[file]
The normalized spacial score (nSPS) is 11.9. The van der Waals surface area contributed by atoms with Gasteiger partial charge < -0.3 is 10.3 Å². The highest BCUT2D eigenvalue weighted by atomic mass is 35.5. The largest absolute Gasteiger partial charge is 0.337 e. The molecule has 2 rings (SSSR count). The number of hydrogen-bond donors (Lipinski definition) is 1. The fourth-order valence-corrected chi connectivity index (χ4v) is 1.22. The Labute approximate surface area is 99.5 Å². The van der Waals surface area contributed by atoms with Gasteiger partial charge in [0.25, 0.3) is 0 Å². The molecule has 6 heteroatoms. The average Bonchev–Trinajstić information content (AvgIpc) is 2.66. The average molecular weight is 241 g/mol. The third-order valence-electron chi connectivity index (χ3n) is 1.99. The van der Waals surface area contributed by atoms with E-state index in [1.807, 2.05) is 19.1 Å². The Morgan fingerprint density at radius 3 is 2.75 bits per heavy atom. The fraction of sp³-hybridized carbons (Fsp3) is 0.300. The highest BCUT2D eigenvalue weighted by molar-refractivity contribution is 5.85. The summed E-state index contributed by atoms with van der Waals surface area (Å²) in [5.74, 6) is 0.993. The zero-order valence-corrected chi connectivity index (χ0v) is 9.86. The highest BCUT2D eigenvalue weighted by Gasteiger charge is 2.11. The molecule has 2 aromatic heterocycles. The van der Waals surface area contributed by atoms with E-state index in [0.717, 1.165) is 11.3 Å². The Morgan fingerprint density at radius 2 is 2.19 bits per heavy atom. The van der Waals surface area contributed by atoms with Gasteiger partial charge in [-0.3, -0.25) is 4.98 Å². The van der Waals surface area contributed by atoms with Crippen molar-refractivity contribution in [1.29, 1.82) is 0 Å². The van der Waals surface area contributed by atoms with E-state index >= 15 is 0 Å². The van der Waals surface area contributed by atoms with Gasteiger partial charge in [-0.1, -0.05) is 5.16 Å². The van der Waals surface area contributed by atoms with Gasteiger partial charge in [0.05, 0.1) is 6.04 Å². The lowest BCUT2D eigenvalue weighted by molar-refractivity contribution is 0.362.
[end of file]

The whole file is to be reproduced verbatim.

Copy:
The normalized spacial score (nSPS) is 11.9. The van der Waals surface area contributed by atoms with Gasteiger partial charge < -0.3 is 10.3 Å². The highest BCUT2D eigenvalue weighted by atomic mass is 35.5. The largest absolute Gasteiger partial charge is 0.337 e. The molecule has 2 rings (SSSR count). The number of hydrogen-bond donors (Lipinski definition) is 1. The fourth-order valence-corrected chi connectivity index (χ4v) is 1.22. The Labute approximate surface area is 99.5 Å². The van der Waals surface area contributed by atoms with Gasteiger partial charge in [0.25, 0.3) is 0 Å². The molecule has 6 heteroatoms. The average Bonchev–Trinajstić information content (AvgIpc) is 2.66. The average molecular weight is 241 g/mol. The third-order valence-electron chi connectivity index (χ3n) is 1.99. The van der Waals surface area contributed by atoms with E-state index in [1.807, 2.05) is 19.1 Å². The Morgan fingerprint density at radius 3 is 2.75 bits per heavy atom. The fraction of sp³-hybridized carbons (Fsp3) is 0.300. The highest BCUT2D eigenvalue weighted by molar-refractivity contribution is 5.85. The summed E-state index contributed by atoms with van der Waals surface area (Å²) in [5.74, 6) is 0.993. The zero-order valence-corrected chi connectivity index (χ0v) is 9.86. The highest BCUT2D eigenvalue weighted by Gasteiger charge is 2.11. The molecule has 2 aromatic heterocycles. The van der Waals surface area contributed by atoms with E-state index in [0.717, 1.165) is 11.3 Å². The Morgan fingerprint density at radius 2 is 2.19 bits per heavy atom. The van der Waals surface area contributed by atoms with Gasteiger partial charge in [-0.3, -0.25) is 4.98 Å². The van der Waals surface area contributed by atoms with Crippen molar-refractivity contribution in [1.29, 1.82) is 0 Å². The van der Waals surface area contributed by atoms with E-state index >= 15 is 0 Å². The van der Waals surface area contributed by atoms with Gasteiger partial charge in [-0.1, -0.05) is 5.16 Å². The van der Waals surface area contributed by atoms with Gasteiger partial charge in [0.05, 0.1) is 6.04 Å². The lowest BCUT2D eigenvalue weighted by molar-refractivity contribution is 0.362.